Exercise motivation area of brain discovered

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    Scientists have found that there is an area in the brain that can control your motivation to exercise. The same area can also can control motivation to participate in other rewarding activities. This can be a truly important discovery since the knowledge can be used for improving treatments for depression.


    Depression has two hallmarks- changes in physical activity and inability of the patient to enjoy pleasurable and rewarding experiences. If there is no motivation to exercise and to participate in rewarding activities, may soon lead to depression, if the person is already not suffering from it.

    Researchers at Seattle Children’s Research Institute made the important discovery. They found that a specific part of the brain is responsible for controlling someone's motivation to exercise and participate in rewarding activities. The area of the brain in question is known as the dorsal medial habenula. This is a tiny region of the brain. It was found to control the desire to exercise in mice. The structure of habenula in mice is similar to that of humans and so the basic functions of motivation and mood regulation are likely to be similar.

    Exercise is considered as one of the most effective and nonpharmacological therapies used for fighting depression. When the researchers know that a specific area of the brain is responsible for the motivation to exercise, they will be able to create more targeted and effective treatments to fight off depression.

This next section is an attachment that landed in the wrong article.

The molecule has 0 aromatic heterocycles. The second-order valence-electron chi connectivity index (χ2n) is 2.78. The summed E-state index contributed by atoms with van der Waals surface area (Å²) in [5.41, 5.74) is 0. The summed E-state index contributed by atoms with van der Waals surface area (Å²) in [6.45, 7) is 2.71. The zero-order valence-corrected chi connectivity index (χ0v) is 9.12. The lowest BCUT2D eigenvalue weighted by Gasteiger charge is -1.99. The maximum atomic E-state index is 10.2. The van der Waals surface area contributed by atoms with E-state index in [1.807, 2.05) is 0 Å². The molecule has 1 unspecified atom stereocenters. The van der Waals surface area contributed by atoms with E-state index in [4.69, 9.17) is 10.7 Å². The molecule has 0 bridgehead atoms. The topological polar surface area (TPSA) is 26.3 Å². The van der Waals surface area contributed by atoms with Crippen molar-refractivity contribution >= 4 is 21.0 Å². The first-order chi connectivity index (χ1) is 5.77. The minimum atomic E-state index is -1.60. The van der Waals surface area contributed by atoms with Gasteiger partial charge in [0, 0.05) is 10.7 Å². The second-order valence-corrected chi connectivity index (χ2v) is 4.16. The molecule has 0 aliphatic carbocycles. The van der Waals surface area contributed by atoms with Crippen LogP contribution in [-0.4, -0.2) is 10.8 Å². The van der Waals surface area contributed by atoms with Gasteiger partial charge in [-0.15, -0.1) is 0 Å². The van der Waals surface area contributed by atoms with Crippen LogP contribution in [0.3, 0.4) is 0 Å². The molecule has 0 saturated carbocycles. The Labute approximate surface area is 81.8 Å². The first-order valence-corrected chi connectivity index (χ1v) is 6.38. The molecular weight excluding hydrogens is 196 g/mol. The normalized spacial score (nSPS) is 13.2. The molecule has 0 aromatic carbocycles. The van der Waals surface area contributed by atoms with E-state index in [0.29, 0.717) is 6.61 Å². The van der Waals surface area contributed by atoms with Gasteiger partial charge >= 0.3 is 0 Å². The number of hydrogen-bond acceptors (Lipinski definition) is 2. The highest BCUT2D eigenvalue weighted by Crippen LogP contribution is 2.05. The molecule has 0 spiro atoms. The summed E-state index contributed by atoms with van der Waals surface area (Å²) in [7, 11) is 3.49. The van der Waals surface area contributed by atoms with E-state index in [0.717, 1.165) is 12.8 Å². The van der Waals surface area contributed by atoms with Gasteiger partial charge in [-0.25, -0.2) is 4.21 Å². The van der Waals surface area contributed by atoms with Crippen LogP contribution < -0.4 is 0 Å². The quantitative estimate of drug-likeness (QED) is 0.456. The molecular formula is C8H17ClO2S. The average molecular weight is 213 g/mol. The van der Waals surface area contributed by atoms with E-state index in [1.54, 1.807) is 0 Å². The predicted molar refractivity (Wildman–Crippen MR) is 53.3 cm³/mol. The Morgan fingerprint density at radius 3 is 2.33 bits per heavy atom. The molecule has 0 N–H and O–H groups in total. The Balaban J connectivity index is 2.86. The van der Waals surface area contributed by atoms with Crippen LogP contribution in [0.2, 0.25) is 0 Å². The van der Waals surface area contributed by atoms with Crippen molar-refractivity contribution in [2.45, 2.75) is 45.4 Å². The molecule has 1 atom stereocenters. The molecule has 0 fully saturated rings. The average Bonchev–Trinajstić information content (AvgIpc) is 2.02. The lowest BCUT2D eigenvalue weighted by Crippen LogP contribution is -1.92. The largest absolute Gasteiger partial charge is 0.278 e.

Till now the brain pathways that controls motivation for exercise has not been understood well. With the new discovery, it'll be easier to manipulate activity in the specific region of brain without affecting any other part of the brain and its activities.

    The study used mouse models. The mice were genetically engineered to ensure blockage of signals from the dorsal medial habenula. In general, a typical mouse like to run in its exercise wheel. However, the genetically engineered mice were lethargic and they did not run so much. These mice also did not like the sweetened drinking water like normal mice. When the mice do not have a functioning dorsal medial habenula, they become inactive and couch potatoes. Even though they can run physically, they are not motivated to do that.

    Then the researchers activated the dorsal medial habenula of the mice using optogenetics, which is a laser technology. The mice who had their dorsal medial habenula activated, preferred to turn the wheel showing that the specific tiny region of the brain is related to rewarding behaviour.

    Previously, traditional methods were not able to isolate that specific region of the brain and so could not determine the role of the important part of the brain. With the latest technology, scientists now have a better understanding of the works of different parts of the human brain.

    The discovery will be a big help for the doctors who treat depression. The new knowledge will make a difference in the lives of people who are suffering from depression. It can be used for development of new treatments. People with mental illnesses will be treated with new ways and medicines that will help them to get over their problems.

    As the area controlling motivation for exercise is now known, doctors will be able to advise more targeted options for people suffering from depression and people who are not interested in exercise to ensure they have the necessary exercise. Physical exercise is a very important element in life and it offers many benefits. It not only keeps you healthy but it also reduces risk of several other medical conditions. Treatments, medicines and other treatment options to motivate more people exercise will ensure healthy people and lower medical problems in the population.